In 2009, Robinson performed in The People Speak a documentary feature film that uses dramatic and musical performances of the letters, diaries, and speeches of everyday Americans, based on historian Howard Zinn's "A People's History of the United States”.
In late July 2011, three new tracks began streaming on Robinson's official Facebook page to coincide with the announcement of the release of his second solo record, Through a Crooked Sun, on October 11, 2011. Tour dates were announced via the same method in mid-August.
Black Crowes reunited
In January 2005, Chris and Rich Robinson played an acoustic show together in Las Vegas, Nevada. It was the first time since the Black Crowes went on hiatus in 2002 that the two brothers had played together on the same stage. This and the reactivation of the band's website  fueled rumors that the Black Crowes were re-uniting.
In March 2005, the Black Crowes officially went back on tour in Pittson, Pennsylvania. The tour included seven nights at the Hammerstein Ballroom in New York and when the band came for a four night run at the Tabernacle in their home town of Atlanta, Georgia, the bands original drummer, Steve Gorman, returned to the band. The tour continued with many dates in the US and a couple in Canada.
In June, the band began opening for Tom Petty & The Heartbreakers and also played several music festivals including the Bonnaroo Music Festival. While still on tour with Tom Petty they started playing clubs on their own, and treating their audiences to two-set shows that were close to three hours long. In August they did a five night run at The Fillmore in San Francisco, which was filmed for the 2006 live CD/DVD entitled Freak 'n' Roll Into The Fog. The band also did two shows in Japan. The Crowes spent that northern fall doing two set-shows around the US including four nights at the Henry Fonda Music Box Theater in Los Angeles.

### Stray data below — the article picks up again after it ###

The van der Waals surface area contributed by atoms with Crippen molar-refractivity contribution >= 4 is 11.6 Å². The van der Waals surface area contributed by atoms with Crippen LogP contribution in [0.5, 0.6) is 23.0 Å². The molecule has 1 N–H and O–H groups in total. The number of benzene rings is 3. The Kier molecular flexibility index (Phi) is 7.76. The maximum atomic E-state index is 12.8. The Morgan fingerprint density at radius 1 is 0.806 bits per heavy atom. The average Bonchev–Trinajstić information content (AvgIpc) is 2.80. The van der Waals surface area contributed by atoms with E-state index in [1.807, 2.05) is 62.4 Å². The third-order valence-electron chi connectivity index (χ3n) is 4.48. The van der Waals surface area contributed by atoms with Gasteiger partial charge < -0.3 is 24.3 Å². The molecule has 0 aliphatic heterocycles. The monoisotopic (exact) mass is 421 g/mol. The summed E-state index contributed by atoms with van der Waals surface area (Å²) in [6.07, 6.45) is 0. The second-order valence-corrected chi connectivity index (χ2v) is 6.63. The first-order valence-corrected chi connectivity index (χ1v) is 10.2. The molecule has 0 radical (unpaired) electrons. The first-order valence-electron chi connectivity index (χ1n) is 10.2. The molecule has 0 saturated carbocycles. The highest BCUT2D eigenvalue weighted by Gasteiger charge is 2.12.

In November and December Chris took time off from the Crowes to tour with Phil Lesh and Friends on their Shadow of the Moon Winter Tour. He joined back up with the Crowes to finish out 2005 with three shows including a New Year's Eve show at Madison Square Garden in New York.
After a handful of shows in the States in March, the Black Crowes headed overseas to do three shows at Shepherd's Bush Empire in London, England, and three shows at the Paridiso in Amsterdam, the Netherlands.
Chris and Rich spent the month of April doing 13 acoustic shows. The tour was titled Brothers of a Feather and a CD and DVD from one of their three nights at the Roxy in Los Angeles during this tour was released in 2007. The Brothers played new material during their tour for the first time since the Black Crowes had reunited as well as playing each other's solo material together for the first time.